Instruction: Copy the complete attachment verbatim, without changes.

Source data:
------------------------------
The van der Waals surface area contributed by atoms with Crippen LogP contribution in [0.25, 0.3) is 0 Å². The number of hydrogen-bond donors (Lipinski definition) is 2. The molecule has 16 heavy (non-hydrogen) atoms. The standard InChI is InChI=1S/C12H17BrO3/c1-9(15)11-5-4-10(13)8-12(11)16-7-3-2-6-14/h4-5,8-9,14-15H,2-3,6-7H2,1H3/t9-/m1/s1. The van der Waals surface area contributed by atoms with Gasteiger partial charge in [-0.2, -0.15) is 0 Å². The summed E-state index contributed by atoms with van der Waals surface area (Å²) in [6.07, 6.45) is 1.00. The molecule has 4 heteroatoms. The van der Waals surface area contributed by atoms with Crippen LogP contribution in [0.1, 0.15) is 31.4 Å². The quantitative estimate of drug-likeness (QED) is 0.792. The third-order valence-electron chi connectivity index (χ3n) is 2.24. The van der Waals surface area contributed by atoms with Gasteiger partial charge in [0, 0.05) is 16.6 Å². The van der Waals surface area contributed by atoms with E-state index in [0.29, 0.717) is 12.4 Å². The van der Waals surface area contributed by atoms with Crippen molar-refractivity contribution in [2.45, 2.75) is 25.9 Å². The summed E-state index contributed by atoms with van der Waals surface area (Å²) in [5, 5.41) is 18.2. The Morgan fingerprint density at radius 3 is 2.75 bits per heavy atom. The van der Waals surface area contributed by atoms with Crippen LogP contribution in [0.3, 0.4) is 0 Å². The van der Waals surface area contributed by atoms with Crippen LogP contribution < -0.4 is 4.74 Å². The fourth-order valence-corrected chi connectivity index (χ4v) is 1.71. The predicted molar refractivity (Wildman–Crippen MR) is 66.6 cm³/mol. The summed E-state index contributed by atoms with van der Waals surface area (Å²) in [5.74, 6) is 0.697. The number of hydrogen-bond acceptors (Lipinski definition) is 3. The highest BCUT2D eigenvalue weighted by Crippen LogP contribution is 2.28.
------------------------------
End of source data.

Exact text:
The van der Waals surface area contributed by atoms with Crippen LogP contribution in [0.25, 0.3) is 0 Å². The number of hydrogen-bond donors (Lipinski definition) is 2. The molecule has 16 heavy (non-hydrogen) atoms. The standard InChI is InChI=1S/C12H17BrO3/c1-9(15)11-5-4-10(13)8-12(11)16-7-3-2-6-14/h4-5,8-9,14-15H,2-3,6-7H2,1H3/t9-/m1/s1. The van der Waals surface area contributed by atoms with Gasteiger partial charge in [-0.2, -0.15) is 0 Å². The summed E-state index contributed by atoms with van der Waals surface area (Å²) in [6.07, 6.45) is 1.00. The molecule has 4 heteroatoms. The van der Waals surface area contributed by atoms with Crippen LogP contribution in [0.1, 0.15) is 31.4 Å². The quantitative estimate of drug-likeness (QED) is 0.792. The third-order valence-electron chi connectivity index (χ3n) is 2.24. The van der Waals surface area contributed by atoms with Gasteiger partial charge in [0, 0.05) is 16.6 Å². The van der Waals surface area contributed by atoms with E-state index in [0.29, 0.717) is 12.4 Å². The van der Waals surface area contributed by atoms with Crippen molar-refractivity contribution in [2.45, 2.75) is 25.9 Å². The summed E-state index contributed by atoms with van der Waals surface area (Å²) in [5, 5.41) is 18.2. The Morgan fingerprint density at radius 3 is 2.75 bits per heavy atom. The van der Waals surface area contributed by atoms with Crippen LogP contribution in [0.3, 0.4) is 0 Å². The van der Waals surface area contributed by atoms with Crippen LogP contribution < -0.4 is 4.74 Å². The fourth-order valence-corrected chi connectivity index (χ4v) is 1.71. The predicted molar refractivity (Wildman–Crippen MR) is 66.6 cm³/mol. The summed E-state index contributed by atoms with van der Waals surface area (Å²) in [5.74, 6) is 0.697. The number of hydrogen-bond acceptors (Lipinski definition) is 3. The highest BCUT2D eigenvalue weighted by Crippen LogP contribution is 2.28.